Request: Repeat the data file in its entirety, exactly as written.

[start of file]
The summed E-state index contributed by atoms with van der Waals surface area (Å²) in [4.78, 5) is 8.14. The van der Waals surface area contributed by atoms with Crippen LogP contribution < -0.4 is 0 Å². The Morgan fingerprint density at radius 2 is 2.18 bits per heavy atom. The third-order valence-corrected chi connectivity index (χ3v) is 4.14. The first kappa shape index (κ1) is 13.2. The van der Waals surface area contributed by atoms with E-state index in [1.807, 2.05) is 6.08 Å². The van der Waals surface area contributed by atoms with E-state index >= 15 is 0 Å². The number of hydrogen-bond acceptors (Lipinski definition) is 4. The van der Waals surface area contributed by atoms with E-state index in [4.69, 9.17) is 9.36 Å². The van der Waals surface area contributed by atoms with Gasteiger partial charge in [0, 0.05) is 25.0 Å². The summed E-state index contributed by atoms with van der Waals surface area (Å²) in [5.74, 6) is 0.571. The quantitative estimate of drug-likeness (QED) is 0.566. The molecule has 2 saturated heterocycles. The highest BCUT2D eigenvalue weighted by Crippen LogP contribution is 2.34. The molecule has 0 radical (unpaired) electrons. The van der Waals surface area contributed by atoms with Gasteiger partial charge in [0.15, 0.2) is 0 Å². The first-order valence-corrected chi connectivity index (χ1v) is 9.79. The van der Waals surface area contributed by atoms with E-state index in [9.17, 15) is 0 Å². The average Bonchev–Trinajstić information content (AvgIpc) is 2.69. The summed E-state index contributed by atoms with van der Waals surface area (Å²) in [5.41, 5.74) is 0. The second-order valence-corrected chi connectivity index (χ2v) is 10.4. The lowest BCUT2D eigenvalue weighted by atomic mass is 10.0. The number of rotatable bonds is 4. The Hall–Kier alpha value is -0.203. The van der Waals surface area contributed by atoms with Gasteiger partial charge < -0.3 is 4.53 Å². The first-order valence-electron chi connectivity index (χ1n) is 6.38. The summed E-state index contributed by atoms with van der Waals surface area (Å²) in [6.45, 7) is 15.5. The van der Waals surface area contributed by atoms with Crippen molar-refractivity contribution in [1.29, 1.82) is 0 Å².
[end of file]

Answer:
The summed E-state index contributed by atoms with van der Waals surface area (Å²) in [4.78, 5) is 8.14. The van der Waals surface area contributed by atoms with Crippen LogP contribution < -0.4 is 0 Å². The Morgan fingerprint density at radius 2 is 2.18 bits per heavy atom. The third-order valence-corrected chi connectivity index (χ3v) is 4.14. The first kappa shape index (κ1) is 13.2. The van der Waals surface area contributed by atoms with E-state index in [1.807, 2.05) is 6.08 Å². The van der Waals surface area contributed by atoms with E-state index >= 15 is 0 Å². The number of hydrogen-bond acceptors (Lipinski definition) is 4. The van der Waals surface area contributed by atoms with E-state index in [4.69, 9.17) is 9.36 Å². The van der Waals surface area contributed by atoms with Gasteiger partial charge in [0, 0.05) is 25.0 Å². The summed E-state index contributed by atoms with van der Waals surface area (Å²) in [5.74, 6) is 0.571. The quantitative estimate of drug-likeness (QED) is 0.566. The molecule has 2 saturated heterocycles. The highest BCUT2D eigenvalue weighted by Crippen LogP contribution is 2.34. The molecule has 0 radical (unpaired) electrons. The van der Waals surface area contributed by atoms with Gasteiger partial charge in [0.15, 0.2) is 0 Å². The first-order valence-corrected chi connectivity index (χ1v) is 9.79. The van der Waals surface area contributed by atoms with E-state index in [9.17, 15) is 0 Å². The average Bonchev–Trinajstić information content (AvgIpc) is 2.69. The summed E-state index contributed by atoms with van der Waals surface area (Å²) in [5.41, 5.74) is 0. The second-order valence-corrected chi connectivity index (χ2v) is 10.4. The lowest BCUT2D eigenvalue weighted by atomic mass is 10.0. The number of rotatable bonds is 4. The Hall–Kier alpha value is -0.203. The van der Waals surface area contributed by atoms with Gasteiger partial charge < -0.3 is 4.53 Å². The first-order valence-electron chi connectivity index (χ1n) is 6.38. The summed E-state index contributed by atoms with van der Waals surface area (Å²) in [6.45, 7) is 15.5. The van der Waals surface area contributed by atoms with Crippen molar-refractivity contribution in [1.29, 1.82) is 0 Å².